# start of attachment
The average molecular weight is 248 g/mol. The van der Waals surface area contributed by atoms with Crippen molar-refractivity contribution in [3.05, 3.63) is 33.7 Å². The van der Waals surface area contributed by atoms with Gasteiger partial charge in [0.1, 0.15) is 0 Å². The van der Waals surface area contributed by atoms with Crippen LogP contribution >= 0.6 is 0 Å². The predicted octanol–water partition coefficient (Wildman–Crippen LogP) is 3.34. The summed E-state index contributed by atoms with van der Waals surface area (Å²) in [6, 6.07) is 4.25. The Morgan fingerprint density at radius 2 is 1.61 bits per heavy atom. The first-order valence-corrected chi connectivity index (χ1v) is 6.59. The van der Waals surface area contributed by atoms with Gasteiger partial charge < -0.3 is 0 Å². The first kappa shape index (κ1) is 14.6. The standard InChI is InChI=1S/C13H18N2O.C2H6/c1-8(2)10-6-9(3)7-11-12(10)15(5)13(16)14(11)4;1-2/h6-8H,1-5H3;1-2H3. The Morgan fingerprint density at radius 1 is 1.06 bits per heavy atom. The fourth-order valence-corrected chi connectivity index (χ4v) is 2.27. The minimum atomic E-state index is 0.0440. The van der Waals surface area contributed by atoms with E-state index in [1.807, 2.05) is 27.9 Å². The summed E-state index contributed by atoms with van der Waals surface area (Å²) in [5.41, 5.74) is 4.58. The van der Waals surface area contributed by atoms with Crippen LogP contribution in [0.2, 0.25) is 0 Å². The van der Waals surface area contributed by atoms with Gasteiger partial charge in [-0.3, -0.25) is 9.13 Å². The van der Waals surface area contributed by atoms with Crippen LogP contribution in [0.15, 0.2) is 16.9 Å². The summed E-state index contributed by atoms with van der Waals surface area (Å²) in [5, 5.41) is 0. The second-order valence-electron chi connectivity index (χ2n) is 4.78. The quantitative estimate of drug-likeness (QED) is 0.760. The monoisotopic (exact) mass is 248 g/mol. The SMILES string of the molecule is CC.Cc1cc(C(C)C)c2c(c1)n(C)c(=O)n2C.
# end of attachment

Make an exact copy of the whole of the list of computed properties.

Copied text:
The average molecular weight is 248 g/mol. The van der Waals surface area contributed by atoms with Crippen molar-refractivity contribution in [3.05, 3.63) is 33.7 Å². The van der Waals surface area contributed by atoms with Gasteiger partial charge in [0.1, 0.15) is 0 Å². The van der Waals surface area contributed by atoms with Crippen LogP contribution >= 0.6 is 0 Å². The predicted octanol–water partition coefficient (Wildman–Crippen LogP) is 3.34. The summed E-state index contributed by atoms with van der Waals surface area (Å²) in [6, 6.07) is 4.25. The Morgan fingerprint density at radius 2 is 1.61 bits per heavy atom. The first-order valence-corrected chi connectivity index (χ1v) is 6.59. The van der Waals surface area contributed by atoms with Gasteiger partial charge < -0.3 is 0 Å². The first kappa shape index (κ1) is 14.6. The standard InChI is InChI=1S/C13H18N2O.C2H6/c1-8(2)10-6-9(3)7-11-12(10)15(5)13(16)14(11)4;1-2/h6-8H,1-5H3;1-2H3. The Morgan fingerprint density at radius 1 is 1.06 bits per heavy atom. The fourth-order valence-corrected chi connectivity index (χ4v) is 2.27. The minimum atomic E-state index is 0.0440. The van der Waals surface area contributed by atoms with E-state index in [1.807, 2.05) is 27.9 Å². The summed E-state index contributed by atoms with van der Waals surface area (Å²) in [5.41, 5.74) is 4.58. The van der Waals surface area contributed by atoms with Crippen LogP contribution in [0.2, 0.25) is 0 Å². The van der Waals surface area contributed by atoms with Gasteiger partial charge in [-0.3, -0.25) is 9.13 Å². The van der Waals surface area contributed by atoms with Crippen LogP contribution in [0.15, 0.2) is 16.9 Å². The summed E-state index contributed by atoms with van der Waals surface area (Å²) in [5, 5.41) is 0. The second-order valence-electron chi connectivity index (χ2n) is 4.78. The quantitative estimate of drug-likeness (QED) is 0.760. The monoisotopic (exact) mass is 248 g/mol. The SMILES string of the molecule is CC.Cc1cc(C(C)C)c2c(c1)n(C)c(=O)n2C.